Burnout is twice as prevalent among physicians as US workers in other fields. Between 2011 and 2014, the prevalence of burnout increased by 9% among physicians while remaining stable in other US workers. Medical students and residents in training were found to be affected at a higher prevalence in burnout when compared to age-similar individuals pursuing other careers. More, they were likely to be sleeping on the wheel returning home from duty.
We all will face burnout at a certain time in our practice. Elizabeth Ames MD reported in the Journal of Bone and Joint Surgery that all orthopedic leaders, colleagues, and learners have shown a steady increase in burnout during their medical education. On another side, the incidence in burnout among orthopedic surgeons ranged from 50 to 60% according to Wayne M Sotile PhD at the center for Physician Resilience in Davidson, NC. He believes that the burnout phenomenon can increase the probability of surgical errors, career dissatisfaction and even discord in the home and in the family.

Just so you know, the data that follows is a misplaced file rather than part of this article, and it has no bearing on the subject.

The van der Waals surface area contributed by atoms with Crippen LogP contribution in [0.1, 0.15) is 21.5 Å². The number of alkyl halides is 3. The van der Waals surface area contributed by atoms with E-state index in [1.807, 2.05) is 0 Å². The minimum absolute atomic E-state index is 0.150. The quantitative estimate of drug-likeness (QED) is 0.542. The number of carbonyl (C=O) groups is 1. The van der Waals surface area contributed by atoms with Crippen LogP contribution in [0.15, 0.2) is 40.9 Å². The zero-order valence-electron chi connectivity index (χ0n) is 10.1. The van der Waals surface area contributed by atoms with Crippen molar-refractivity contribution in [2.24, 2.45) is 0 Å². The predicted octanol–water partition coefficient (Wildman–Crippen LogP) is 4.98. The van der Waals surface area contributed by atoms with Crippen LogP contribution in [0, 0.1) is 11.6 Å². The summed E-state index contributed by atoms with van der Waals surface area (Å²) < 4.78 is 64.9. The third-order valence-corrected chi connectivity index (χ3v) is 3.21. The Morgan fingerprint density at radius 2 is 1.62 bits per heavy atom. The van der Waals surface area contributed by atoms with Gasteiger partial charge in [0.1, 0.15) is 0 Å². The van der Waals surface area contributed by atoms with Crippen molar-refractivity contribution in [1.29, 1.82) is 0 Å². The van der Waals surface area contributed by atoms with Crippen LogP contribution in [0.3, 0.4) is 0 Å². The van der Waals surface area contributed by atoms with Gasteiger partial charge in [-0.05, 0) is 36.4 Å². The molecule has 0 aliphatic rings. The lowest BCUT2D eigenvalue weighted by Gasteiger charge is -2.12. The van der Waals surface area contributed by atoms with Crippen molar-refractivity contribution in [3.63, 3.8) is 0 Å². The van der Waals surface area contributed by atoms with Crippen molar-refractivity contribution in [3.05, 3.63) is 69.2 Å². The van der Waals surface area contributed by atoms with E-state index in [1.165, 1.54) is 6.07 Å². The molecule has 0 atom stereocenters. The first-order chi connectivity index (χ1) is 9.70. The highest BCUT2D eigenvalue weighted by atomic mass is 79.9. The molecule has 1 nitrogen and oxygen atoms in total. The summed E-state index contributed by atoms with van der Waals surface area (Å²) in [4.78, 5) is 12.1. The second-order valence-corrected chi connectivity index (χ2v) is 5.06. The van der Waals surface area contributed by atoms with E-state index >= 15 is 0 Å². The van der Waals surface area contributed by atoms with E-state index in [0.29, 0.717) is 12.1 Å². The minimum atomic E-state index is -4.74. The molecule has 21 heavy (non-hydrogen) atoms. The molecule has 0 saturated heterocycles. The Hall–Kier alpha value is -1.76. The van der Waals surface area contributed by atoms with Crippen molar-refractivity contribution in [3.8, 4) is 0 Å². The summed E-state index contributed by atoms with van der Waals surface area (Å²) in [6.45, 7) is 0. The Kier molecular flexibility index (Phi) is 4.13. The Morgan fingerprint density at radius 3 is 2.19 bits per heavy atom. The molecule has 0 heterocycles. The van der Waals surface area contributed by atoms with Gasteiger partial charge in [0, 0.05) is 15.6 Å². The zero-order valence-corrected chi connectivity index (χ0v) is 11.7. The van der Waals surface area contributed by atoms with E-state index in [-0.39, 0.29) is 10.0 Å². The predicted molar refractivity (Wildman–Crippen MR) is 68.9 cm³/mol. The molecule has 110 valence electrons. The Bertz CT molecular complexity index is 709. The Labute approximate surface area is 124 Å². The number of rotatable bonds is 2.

Indeed, researchers at the American College of Surgeons found that when Burnout rise in incidence, there is an 11% increase in chances to make a surgical error. Physicians become more prone to make mistakes because they are more likely to be dissatisfied, and unhappy at work. John Kelly MD, an editorial board member in Orthopedic Today, goes further to argue that physician burnout renders patients as well, less compliant. In anyway, burnout impairs the quality in delivering care.